Finally, an oversold condition may not be relied on to help you identify good entry points, since the strongest stocks–and therefore the best candidates–often have some difficulty becoming oversold. Waiting for a strong stock to become oversold is like waiting for wild horses to return to the corral once they have broken out.

The Long Ball

Over the last fourteen years, the market has provided traders with an opportunity to hit the long ball less than one third of the time. It is an opportunity that should not be missed. When the pitch is fat–slow and down the middle–do not bunt or chip the ball for a base hit. Swing away. Rising strength-following markets are a time for doubles, triples and even the occasional home run.

Rising, strength-following markets trend exceedingly well. Take advantage of long-lasting trends by extending your time and price horizons. If you normally trade intraday, trade multi-day price swings. If you are a swing trader, consider holding your position over multiple swings by waiting out minor corrections and consolidations.

If you use leverage, this is the best time to employ it. Leverage comes in two forms. There is, of course, the brokerage margin account. But there is another form of leverage, volatility, which is intrinsic to each stock. Highly-leveraged stocks move more (in either direction) as a percent than other, less highly-leveraged stocks.

One gauge of volatility, beta, measures the amplitude of a target’s swings about a statistical axis. I do not recommend use of beta as an indication of a stock’s intrinsic leverage, since a highly-leveraged stock which is trending well may exhibit only a modest beta.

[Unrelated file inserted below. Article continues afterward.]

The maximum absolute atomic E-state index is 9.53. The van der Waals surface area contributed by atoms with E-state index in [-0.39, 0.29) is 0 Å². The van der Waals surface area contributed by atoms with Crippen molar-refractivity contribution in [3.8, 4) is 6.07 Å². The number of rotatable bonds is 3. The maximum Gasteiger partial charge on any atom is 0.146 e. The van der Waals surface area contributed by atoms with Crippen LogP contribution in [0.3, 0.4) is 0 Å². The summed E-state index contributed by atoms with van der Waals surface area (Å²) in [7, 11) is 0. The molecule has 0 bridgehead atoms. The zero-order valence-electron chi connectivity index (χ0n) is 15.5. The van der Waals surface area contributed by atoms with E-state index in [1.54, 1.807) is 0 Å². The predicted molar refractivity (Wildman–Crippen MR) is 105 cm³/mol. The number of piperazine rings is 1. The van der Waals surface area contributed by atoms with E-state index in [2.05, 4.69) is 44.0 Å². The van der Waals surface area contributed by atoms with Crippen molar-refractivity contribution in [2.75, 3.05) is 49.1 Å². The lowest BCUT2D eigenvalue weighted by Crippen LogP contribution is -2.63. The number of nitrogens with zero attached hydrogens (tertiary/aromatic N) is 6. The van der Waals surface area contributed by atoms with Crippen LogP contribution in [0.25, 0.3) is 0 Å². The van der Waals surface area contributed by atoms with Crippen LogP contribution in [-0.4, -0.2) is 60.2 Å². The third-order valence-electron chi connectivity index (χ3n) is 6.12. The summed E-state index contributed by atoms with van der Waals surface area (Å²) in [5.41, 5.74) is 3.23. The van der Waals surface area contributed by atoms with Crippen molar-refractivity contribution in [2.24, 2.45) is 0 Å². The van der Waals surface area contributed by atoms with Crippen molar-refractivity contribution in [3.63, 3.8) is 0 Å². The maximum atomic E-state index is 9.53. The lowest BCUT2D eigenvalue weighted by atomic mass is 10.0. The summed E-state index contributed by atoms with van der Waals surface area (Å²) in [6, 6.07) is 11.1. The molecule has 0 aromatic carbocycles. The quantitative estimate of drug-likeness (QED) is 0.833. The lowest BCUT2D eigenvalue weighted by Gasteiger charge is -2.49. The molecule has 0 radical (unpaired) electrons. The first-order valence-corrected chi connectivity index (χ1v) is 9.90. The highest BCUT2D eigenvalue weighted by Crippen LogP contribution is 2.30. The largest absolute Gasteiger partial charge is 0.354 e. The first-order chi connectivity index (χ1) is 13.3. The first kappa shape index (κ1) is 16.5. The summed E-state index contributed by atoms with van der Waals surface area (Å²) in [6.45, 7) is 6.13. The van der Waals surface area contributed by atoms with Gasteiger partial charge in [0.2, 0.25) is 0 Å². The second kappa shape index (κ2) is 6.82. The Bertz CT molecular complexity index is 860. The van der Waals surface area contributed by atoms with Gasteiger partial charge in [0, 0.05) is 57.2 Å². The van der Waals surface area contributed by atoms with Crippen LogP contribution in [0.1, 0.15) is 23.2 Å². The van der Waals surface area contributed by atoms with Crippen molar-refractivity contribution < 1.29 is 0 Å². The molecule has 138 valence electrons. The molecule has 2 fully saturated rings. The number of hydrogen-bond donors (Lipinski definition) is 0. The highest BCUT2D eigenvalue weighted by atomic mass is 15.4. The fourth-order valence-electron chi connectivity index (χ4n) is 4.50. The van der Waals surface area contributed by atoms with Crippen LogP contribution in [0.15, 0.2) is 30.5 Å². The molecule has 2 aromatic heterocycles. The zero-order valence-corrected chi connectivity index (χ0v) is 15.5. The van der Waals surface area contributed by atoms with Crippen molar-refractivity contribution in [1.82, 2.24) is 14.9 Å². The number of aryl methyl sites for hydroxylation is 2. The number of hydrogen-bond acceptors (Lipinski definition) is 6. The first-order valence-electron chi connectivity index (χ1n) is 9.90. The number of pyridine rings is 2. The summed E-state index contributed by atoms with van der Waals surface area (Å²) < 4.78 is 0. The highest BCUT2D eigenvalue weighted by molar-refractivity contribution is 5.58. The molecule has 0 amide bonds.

Here’s a simple way to measure a stock’s leverage that overcomes this drawback: first, calculate the average percentage covered by the daily range, from low to high, over some period, say, six months. Next, compare that average range to the average range of the benchmark by taking the ratio of the target’s average range over the benchmark’s average range. We shall call the result “Impact”.

Target’s Average Percentage Range
Benchmark’s Average Percentage Range

= Impact

This ratio indicates the impact which, by dint of leverage, a stock makes on a portfolio. A ratio of 1 indicates that the target’s impact is equal to the benchmark’s. The higher the impact, the higher the leverage. An impact of 2 is about average for stocks (the impact of the average stock will always be more than the benchmark’s because of the “diversification effect” on the benchmark).

All things equal, higher-impact stocks should be considered favorably during rising strength-following periods. High impact produces extra lift under the long ball.

Note: Leverage also introduces added risk. Before using leverage of any kind, make certain that you are adept at risk management. Review: How to Lose.